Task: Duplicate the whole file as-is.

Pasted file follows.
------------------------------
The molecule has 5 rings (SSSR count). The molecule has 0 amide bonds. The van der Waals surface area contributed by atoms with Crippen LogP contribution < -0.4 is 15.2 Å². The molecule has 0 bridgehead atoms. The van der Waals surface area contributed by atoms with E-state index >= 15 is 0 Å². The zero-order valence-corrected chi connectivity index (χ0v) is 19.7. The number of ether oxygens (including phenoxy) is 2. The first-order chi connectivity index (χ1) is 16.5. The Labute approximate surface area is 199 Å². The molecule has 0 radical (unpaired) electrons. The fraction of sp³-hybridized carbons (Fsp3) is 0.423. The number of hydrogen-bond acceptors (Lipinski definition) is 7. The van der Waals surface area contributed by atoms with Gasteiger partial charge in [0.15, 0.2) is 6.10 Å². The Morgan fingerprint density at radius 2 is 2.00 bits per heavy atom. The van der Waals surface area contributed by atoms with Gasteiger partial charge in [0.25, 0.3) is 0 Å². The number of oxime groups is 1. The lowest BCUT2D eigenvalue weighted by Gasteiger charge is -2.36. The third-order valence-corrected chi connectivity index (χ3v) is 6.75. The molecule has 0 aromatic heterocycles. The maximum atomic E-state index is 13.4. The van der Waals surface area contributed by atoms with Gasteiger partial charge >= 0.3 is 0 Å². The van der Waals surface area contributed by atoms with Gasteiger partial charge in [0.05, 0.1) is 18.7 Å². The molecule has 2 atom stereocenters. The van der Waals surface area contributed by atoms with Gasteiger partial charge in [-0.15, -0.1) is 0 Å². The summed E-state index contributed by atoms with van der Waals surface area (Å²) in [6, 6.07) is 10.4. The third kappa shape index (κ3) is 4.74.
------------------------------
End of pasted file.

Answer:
The molecule has 5 rings (SSSR count). The molecule has 0 amide bonds. The van der Waals surface area contributed by atoms with Crippen LogP contribution < -0.4 is 15.2 Å². The molecule has 0 bridgehead atoms. The van der Waals surface area contributed by atoms with E-state index >= 15 is 0 Å². The zero-order valence-corrected chi connectivity index (χ0v) is 19.7. The number of ether oxygens (including phenoxy) is 2. The first-order chi connectivity index (χ1) is 16.5. The Labute approximate surface area is 199 Å². The molecule has 0 radical (unpaired) electrons. The fraction of sp³-hybridized carbons (Fsp3) is 0.423. The number of hydrogen-bond acceptors (Lipinski definition) is 7. The van der Waals surface area contributed by atoms with Gasteiger partial charge in [0.15, 0.2) is 6.10 Å². The Morgan fingerprint density at radius 2 is 2.00 bits per heavy atom. The van der Waals surface area contributed by atoms with Gasteiger partial charge in [0.25, 0.3) is 0 Å². The number of oxime groups is 1. The lowest BCUT2D eigenvalue weighted by Gasteiger charge is -2.36. The third-order valence-corrected chi connectivity index (χ3v) is 6.75. The molecule has 0 aromatic heterocycles. The maximum atomic E-state index is 13.4. The van der Waals surface area contributed by atoms with Gasteiger partial charge >= 0.3 is 0 Å². The van der Waals surface area contributed by atoms with Gasteiger partial charge in [0.05, 0.1) is 18.7 Å². The molecule has 2 atom stereocenters. The van der Waals surface area contributed by atoms with Gasteiger partial charge in [-0.15, -0.1) is 0 Å². The summed E-state index contributed by atoms with van der Waals surface area (Å²) in [6, 6.07) is 10.4. The third kappa shape index (κ3) is 4.74.